5. Role of Polyphenols in Attenuating Oxidative Stress and Mitochondrial Dysfunction in Brain Edema and Cell Swelling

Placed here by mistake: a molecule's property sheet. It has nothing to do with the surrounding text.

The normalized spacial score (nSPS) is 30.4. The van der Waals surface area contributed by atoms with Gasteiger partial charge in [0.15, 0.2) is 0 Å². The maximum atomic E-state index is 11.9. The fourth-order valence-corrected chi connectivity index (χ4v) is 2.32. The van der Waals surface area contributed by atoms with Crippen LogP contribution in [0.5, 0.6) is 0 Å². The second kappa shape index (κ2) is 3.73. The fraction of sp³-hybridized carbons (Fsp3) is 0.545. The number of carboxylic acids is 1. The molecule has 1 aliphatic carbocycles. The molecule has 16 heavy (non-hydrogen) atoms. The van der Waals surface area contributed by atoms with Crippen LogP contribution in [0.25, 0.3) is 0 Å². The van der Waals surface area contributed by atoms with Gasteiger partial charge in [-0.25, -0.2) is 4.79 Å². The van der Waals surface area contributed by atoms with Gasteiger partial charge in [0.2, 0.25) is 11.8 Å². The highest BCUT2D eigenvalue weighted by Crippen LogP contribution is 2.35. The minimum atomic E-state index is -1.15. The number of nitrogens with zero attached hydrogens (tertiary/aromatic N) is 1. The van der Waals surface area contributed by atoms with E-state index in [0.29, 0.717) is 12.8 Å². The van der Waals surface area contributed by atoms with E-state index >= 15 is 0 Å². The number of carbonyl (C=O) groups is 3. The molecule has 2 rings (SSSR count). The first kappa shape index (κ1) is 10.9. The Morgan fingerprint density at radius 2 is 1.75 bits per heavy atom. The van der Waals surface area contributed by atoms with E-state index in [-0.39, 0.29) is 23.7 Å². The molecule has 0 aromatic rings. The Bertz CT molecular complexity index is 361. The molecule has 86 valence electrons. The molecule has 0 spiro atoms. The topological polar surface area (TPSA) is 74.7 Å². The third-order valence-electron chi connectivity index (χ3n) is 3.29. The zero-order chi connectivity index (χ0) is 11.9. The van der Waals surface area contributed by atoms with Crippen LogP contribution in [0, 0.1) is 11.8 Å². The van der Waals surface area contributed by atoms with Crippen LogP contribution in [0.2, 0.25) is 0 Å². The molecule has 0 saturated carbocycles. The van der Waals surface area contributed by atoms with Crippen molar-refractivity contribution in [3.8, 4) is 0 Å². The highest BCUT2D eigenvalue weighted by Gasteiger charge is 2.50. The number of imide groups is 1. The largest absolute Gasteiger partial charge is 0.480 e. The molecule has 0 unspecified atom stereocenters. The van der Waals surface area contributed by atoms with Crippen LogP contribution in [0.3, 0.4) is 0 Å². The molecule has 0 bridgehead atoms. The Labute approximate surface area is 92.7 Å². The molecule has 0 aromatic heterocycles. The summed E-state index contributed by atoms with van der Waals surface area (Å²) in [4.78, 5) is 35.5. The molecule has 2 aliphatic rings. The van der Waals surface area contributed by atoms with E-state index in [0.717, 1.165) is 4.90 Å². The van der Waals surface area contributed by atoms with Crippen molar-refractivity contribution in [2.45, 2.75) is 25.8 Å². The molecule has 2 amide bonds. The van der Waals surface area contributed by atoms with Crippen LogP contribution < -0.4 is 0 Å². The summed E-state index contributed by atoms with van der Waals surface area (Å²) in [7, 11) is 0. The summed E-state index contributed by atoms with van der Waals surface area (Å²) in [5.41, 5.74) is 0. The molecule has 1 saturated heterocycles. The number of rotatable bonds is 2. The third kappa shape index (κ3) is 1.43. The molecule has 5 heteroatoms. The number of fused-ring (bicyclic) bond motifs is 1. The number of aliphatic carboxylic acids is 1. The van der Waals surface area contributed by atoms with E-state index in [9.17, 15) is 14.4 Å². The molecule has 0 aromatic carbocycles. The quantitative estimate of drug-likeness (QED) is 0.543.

Oxidative stress is a key component of ischemic injury including cell swelling and brain edema and polyphenols, due to their antioxidant properties, would be postulated to attenuate such injury. Reports on the beneficial effects of polyphenols on brain edema in ischemia are scarce. Resveratrol has been reported to reduce brain edema in rats following MCAO [165]. Lee et al. [88] reported a protective effect of green tea polyphenol EGCG against neuronal damage and brain edema after unilateral cerebral ischemia in gerbils. AP1, a polyphenolic compound, also reduced brain edema in rats after transient focal ischemia [110]. We recently reported the protective effects of polyphenols from green tea [112] as well as cinnamon [113] on glial swelling in cultures following ischemia-like injury [138]. Myricetin and quercetin also attenuated cell swelling following oxygen-glucose deprivation in C6 cultures [166,167]. While in cell culture studies polyphenols reduced cell swelling, it is possible that the reduction in cell swelling was not due to the antioxidant effects of polyphenols. Firstly, known antioxidants were not effective in reducing cell swelling following ischemic injury [112,113]. For instance α-tocopherol, a lipid peroxidation inhibitor, prevents glial swelling in cultures when exposed to pathological concentrations of ammonia [168] or in vitro traumatic brain injury (TBI) [146], but not oxygen-glucose deprivation (OGD) [113]. But several possibilities exist for α-tocopherol not having a protective effect. One possibility is that different cellular mechanisms underlie cell swelling in OGD when compared with ammonia toxicity or TBI in cultures and that lipid peroxidation is not a major contributor to cell swelling in OGD. This is somewhat surprising due to similarities between ischemic injury and TBI [169,170]. Noteworthy is the differential effect of inhibition of lipid peroxidation that protects against neuronal damage after transient but not permanent middle cerebral artery occlusion (MCAO) in rats [171]. Another possibility is the species of free radicals that dominate cell swelling in OGD are different from those seen in ammonia neurotoxicity or TBI and need to be investigated in future studies. Resveratrol, another polyphenol which also has antioxidant effects [172] also did not prevent cell swelling following ischemic injury [113]. Secondly, concentrations of quercetin that significantly attenuated free radical production in C6 glial cultures did not reduce OGD-induced cell swelling [167]. Thirdly, although cinnamon polyphenol extract (CPE) reduced cell swelling following OGD in cultures [113] CPE also increased nitric oxide. Donors of nitric oxide increase astrocyte swelling in cultures [168]. These studies indicate that the precise role of oxidative (or nitrosative) stress is not clear. Yet, OS may be a contributing factor in cell swelling or brain edema and it is possible that multiple species of free radicals have to be blocked together to see a protective effect.